Should the BBC botnet have hijacked 22,000 computers?

A technology lawyer has claimed that the BBC broke the law when using a botnet to hijack 22,000 computers, with some security experts claiming it crossed the line' in its actions.

The BBC News technology programme Click acquired a botnet from an online chatroom and infected 22,000 computers, to demonstrate how easy it was for owners to get hold of the tools needed to launch distributed denial of service (DDoS) attacks.

The BBC website said that if the exercise had been carried out with criminal intent it would be breaking the law, but the purpose was to demonstrate the collective power of the tools when in criminal hands.

However, Pinsent Masons technology lawyer Struan Robertson said on the website that this was not true.

He said: "The BBC appears to have broken the Computer Misuse Act by causing 22,000 computers to send spam.

"It does not matter that the emails were sent to the BBC's own accounts, and criminal intent is not necessary to establish an offence of authorised access to a computer."

Robertson said that although the activity was technically illegal, the BBC was unlikely to be punished for it.

"The maximum penalty for this offence is two year's imprisonment," said Robertson. "But it is very unlikely that any prosecution will follow because the BBC probably caused no harm.

"On the contrary, it probably did prompt many people to improve their security."

Graham Cluley, security consultant at Sophos, was adamant that the BBC had gone about it in the wrong way.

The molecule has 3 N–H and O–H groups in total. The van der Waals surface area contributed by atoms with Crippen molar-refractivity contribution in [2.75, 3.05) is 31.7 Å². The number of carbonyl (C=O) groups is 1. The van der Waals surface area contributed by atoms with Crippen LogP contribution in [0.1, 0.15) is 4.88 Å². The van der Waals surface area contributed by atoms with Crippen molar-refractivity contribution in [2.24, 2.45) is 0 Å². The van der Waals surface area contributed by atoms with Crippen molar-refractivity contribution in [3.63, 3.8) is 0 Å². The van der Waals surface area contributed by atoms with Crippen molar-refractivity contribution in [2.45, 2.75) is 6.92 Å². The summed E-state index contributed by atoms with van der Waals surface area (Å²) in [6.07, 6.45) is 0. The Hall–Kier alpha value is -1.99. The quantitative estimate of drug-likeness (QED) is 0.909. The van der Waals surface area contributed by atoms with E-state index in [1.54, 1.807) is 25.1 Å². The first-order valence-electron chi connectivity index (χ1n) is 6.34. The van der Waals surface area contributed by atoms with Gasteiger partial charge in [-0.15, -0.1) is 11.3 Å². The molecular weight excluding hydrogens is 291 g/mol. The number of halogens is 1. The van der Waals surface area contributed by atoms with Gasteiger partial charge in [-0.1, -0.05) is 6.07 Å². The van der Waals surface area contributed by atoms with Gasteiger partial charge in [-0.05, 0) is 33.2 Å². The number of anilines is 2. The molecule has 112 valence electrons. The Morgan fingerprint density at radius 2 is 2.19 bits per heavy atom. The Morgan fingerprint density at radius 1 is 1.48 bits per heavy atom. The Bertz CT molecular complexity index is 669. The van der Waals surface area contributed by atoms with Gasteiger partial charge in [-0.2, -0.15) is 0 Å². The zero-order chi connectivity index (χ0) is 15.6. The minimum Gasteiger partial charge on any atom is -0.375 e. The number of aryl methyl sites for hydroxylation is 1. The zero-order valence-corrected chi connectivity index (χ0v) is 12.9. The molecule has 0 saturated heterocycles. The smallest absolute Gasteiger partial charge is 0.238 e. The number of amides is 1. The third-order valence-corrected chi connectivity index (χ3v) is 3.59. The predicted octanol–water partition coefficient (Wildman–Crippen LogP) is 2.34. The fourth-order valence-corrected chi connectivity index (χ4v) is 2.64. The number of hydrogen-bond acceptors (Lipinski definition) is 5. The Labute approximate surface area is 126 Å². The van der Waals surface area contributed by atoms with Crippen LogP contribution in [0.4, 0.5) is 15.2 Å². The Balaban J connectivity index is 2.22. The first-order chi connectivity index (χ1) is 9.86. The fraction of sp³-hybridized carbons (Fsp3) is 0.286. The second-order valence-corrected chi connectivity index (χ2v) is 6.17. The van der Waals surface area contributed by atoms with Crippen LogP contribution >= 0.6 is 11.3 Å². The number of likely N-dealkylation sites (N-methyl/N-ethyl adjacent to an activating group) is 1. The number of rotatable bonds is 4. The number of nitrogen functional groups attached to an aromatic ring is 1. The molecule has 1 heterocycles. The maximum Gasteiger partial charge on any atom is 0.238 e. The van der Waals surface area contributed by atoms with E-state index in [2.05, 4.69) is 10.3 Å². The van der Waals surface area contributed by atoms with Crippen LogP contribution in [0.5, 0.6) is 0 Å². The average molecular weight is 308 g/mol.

He said that Sophos had been asked many times to take part in similar TV programmes, but it always made it clear that it was legally questionable.

David Harley, director of malware intelligence at ESET, said on his blog that although he wouldn't want anybody arrested over the issue, he did want to see an acknowledgement that the BBC may have gone too far.

He said: "The could have set up a botnet (real or simulated) on their own closed network and demonstrated anything they like, totally legally, or commissioned a group or agency, better resourced and more knowledgeable, to do it for them.

"But they chose not to pursue any of these alternatives, preferring to play the bold botmaster. Or worse still, simply didn't think about alternatives and consequences at all."

He concluded: "The legal system may not regard that as reckless, but I do."

"It was not our intention to break the law. At no stage was any other data other than the IP address used," the BBC said in a statement. "There is a powerful public interest in demonstrating the ease with which such malware can be obtained and used; how it can be deployed on thousands of infected PCs without the owners even knowing it is there; and its power to send spam e-mail or attack other websites undetected.

The BBC continued: "This will help computer users realise the importance and value of using basic security techniques to defend their PCs from such attacks. The BBC has strict editorial guidelines for this type of investigation which were followed to the letter."